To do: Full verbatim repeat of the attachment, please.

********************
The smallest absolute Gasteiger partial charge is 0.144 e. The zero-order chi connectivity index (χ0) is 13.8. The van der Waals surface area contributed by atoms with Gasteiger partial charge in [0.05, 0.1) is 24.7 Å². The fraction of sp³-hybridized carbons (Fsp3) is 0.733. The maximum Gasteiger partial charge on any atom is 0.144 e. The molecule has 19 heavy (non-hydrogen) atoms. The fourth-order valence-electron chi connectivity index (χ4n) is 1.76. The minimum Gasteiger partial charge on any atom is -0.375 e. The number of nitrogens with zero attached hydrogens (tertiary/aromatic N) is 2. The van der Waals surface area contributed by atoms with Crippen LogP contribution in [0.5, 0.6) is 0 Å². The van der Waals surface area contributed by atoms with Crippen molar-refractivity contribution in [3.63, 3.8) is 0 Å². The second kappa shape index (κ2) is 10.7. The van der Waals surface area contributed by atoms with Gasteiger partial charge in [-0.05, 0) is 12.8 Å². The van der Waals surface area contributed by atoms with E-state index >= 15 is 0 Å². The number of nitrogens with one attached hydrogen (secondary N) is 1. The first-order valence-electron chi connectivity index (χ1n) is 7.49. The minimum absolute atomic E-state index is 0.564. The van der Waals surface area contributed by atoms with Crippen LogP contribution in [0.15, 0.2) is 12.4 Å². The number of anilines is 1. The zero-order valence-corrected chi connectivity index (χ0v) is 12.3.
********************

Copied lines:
The smallest absolute Gasteiger partial charge is 0.144 e. The zero-order chi connectivity index (χ0) is 13.8. The van der Waals surface area contributed by atoms with Gasteiger partial charge in [0.05, 0.1) is 24.7 Å². The fraction of sp³-hybridized carbons (Fsp3) is 0.733. The maximum Gasteiger partial charge on any atom is 0.144 e. The molecule has 19 heavy (non-hydrogen) atoms. The fourth-order valence-electron chi connectivity index (χ4n) is 1.76. The minimum Gasteiger partial charge on any atom is -0.375 e. The number of nitrogens with zero attached hydrogens (tertiary/aromatic N) is 2. The van der Waals surface area contributed by atoms with Crippen LogP contribution in [0.5, 0.6) is 0 Å². The van der Waals surface area contributed by atoms with Crippen molar-refractivity contribution in [3.63, 3.8) is 0 Å². The second kappa shape index (κ2) is 10.7. The van der Waals surface area contributed by atoms with Gasteiger partial charge in [-0.05, 0) is 12.8 Å². The van der Waals surface area contributed by atoms with E-state index >= 15 is 0 Å². The number of nitrogens with one attached hydrogen (secondary N) is 1. The first-order valence-electron chi connectivity index (χ1n) is 7.49. The minimum absolute atomic E-state index is 0.564. The van der Waals surface area contributed by atoms with Crippen LogP contribution in [0.15, 0.2) is 12.4 Å². The number of anilines is 1. The zero-order valence-corrected chi connectivity index (χ0v) is 12.3.